TrafficCar commutes sap your life force — that’s common knowledge. But can you quantify exactly how much, and how quickly? The Texas Transportation Institute at Texas A&M University can. It’s just released its annual Urban Mobility Report, which includes data on how much time, money, and mental health urban-area car commuters lose to congestion every year.

D.C. and Chicago are most congested: By the “years delay per auto commuter” index, which is the one you’ve most likely seen reported, the D.C. metro area and Chicago are worst off. This is a measure of the difference in travel time between congested and free-flowing conditions, and its yearly cumulative effect on each private-vehicle commuter [PDF].

Chicagoan and Washingtonian car commuters lose 70 hours of their lives to rush-hour traffic every year. That’s not how much time they spend in a car — that’s how much longer they spend in a car than they would under better traffic conditions. The next most put-upon drivers are those in L.A. (63 hours) and Houston (58). Let’s hope they have Rosetta Stone CDs or something.

Congestion costs money: Between the value of their time and the excess fuel consumption from their extra hours on the road (57 extra gallons for pack leader D.C., 39 on average), car commuters are paying good money for the privilege of a frustrating drive. The average cost to all commuters was $808, and the average over 15 very large metro areas was $1,166. Chicago car commuters threw away $1,738 in time and fuel. For that kind of cash, you could buy a decent horse, which would probably get you to work quicker.

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Congestion costs more than money: First of all, the environmental effect of all of this congestion is downright gross. From the TTI press release: “The total amount of wasted fuel in 2009 topped 3.9 billion gallons — equal to 130 days of flow in the Alaska Pipeline.”

The UMR also included a “commuter stress index” [PDF]. We wouldn’t put too much stock in this number as a psychological measure — it’s actually just another way of quantifying how bad rush hour really is. But it’s definitely true that being stuck every day in a sluggish line of can’t-drive assclowns wears on you. Using “stress index” as shorthand for “sheer brain-horror of rush hour driving index” just makes sense.

Public transportation helps, a lot: The researchers estimated that the extensive public transport system in runaway leader New York saved commuters almost $9 billion and over 350 million potential lost hours [PDF]. But the time and money savings in runner-up Chicago lagged way behind, and savings in Washington D.C., with its perpetually ailing Metro system, were below average.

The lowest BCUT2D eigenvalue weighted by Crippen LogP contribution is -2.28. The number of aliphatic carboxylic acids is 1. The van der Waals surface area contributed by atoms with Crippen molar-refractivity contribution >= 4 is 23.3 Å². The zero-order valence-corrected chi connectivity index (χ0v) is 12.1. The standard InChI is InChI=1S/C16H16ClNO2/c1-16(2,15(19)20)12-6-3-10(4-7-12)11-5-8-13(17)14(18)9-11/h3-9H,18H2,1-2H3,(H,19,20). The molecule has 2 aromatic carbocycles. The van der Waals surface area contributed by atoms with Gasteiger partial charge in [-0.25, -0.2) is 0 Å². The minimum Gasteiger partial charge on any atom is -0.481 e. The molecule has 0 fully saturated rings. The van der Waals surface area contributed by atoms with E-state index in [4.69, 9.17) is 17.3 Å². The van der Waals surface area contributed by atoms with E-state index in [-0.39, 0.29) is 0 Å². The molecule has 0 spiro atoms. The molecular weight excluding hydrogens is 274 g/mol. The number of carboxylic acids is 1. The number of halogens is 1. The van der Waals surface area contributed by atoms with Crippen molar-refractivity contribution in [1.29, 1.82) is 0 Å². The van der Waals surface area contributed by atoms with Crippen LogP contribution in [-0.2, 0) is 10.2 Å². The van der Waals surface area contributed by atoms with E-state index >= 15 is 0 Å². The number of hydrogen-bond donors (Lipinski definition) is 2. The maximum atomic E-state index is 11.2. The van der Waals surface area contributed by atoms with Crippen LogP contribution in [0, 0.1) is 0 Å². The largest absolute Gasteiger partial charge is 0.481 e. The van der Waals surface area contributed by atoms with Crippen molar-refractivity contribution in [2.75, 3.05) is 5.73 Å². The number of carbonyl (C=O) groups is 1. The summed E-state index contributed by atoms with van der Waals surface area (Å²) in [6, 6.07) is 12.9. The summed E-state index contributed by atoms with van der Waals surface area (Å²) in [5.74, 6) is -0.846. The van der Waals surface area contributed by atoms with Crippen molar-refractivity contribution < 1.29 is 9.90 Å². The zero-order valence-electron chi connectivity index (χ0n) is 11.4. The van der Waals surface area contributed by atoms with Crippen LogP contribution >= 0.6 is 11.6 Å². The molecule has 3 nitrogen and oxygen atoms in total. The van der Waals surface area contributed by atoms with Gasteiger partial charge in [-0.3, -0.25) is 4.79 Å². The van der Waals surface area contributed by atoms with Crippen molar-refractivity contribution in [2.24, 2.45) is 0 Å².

On the whole, public transportation made a huge difference in alleviating the money and time cost of congestion — it saved commuters 785 million hours and 640 million gallons of fuel over the year, for a total of $19 billion. Improvements in road efficiency (i.e., road changes that aren’t just more roads) helped only half as much. Imagine the savings if the Chicago and D.C. subway and bus systems served commuters even half as well as New York! For our money, that’s the most interesting part of the report.

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The solution is less sprawl, not more roads: The keenest criticism of the report is that it unjustly penalizes densely-packed cities, which are better than sprawly ones in basically all other ways. Greater Greater Washington explains:

The TTI report narrowly looks at only one factor: how fast traffic moves. Consider two hypothetical cities. In Denseopolis, people live within 2 miles of work on average, but the roads are fairly clogged and drivers can only go about 20 miles per hour. However, it only takes an average of 6 minutes to get to work, which isn’t bad.

On the other hand, in Sprawlville, people live about 30 miles from work on average, but there are lots and lots of fast-moving freeways, so people can drive 60 mph. That means it takes 30 minutes to get to work.

Which city is more congested? By TTI’s methods, it’s Denseopolis. But it’s the people of Sprawlville who spend more time commuting, and thus have less time to be with their families and for recreation.

So you should take the rankings with a grain of salt. But we’ll co-sign on the general conclusions: Americans spend a metric buttload of time and energy just slogging our way through traffic, and public transportation can help reduce the burden.

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